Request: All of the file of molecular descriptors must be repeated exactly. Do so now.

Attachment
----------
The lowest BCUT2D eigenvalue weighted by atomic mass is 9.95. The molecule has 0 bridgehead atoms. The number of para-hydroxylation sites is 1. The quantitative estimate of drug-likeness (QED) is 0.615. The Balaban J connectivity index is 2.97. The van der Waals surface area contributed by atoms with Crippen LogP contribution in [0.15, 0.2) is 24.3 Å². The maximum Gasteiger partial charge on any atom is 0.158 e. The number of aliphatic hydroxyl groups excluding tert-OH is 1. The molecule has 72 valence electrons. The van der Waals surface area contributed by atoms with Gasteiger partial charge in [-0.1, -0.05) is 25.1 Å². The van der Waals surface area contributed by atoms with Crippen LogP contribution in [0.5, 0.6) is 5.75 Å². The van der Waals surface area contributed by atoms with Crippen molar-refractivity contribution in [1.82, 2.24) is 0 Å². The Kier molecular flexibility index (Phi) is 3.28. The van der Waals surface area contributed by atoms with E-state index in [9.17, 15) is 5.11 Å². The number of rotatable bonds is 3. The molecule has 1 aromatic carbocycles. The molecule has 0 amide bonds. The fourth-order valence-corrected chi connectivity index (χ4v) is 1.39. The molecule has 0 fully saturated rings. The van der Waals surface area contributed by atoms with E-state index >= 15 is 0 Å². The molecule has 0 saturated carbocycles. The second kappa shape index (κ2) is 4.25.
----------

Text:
The lowest BCUT2D eigenvalue weighted by atomic mass is 9.95. The molecule has 0 bridgehead atoms. The number of para-hydroxylation sites is 1. The quantitative estimate of drug-likeness (QED) is 0.615. The Balaban J connectivity index is 2.97. The van der Waals surface area contributed by atoms with Crippen LogP contribution in [0.15, 0.2) is 24.3 Å². The maximum Gasteiger partial charge on any atom is 0.158 e. The number of aliphatic hydroxyl groups excluding tert-OH is 1. The molecule has 72 valence electrons. The van der Waals surface area contributed by atoms with Gasteiger partial charge in [-0.1, -0.05) is 25.1 Å². The van der Waals surface area contributed by atoms with Crippen LogP contribution in [0.5, 0.6) is 5.75 Å². The van der Waals surface area contributed by atoms with Crippen molar-refractivity contribution in [1.82, 2.24) is 0 Å². The Kier molecular flexibility index (Phi) is 3.28. The van der Waals surface area contributed by atoms with E-state index in [9.17, 15) is 5.11 Å². The number of rotatable bonds is 3. The molecule has 1 aromatic carbocycles. The molecule has 0 amide bonds. The fourth-order valence-corrected chi connectivity index (χ4v) is 1.39. The molecule has 0 fully saturated rings. The van der Waals surface area contributed by atoms with E-state index >= 15 is 0 Å². The molecule has 0 saturated carbocycles. The second kappa shape index (κ2) is 4.25.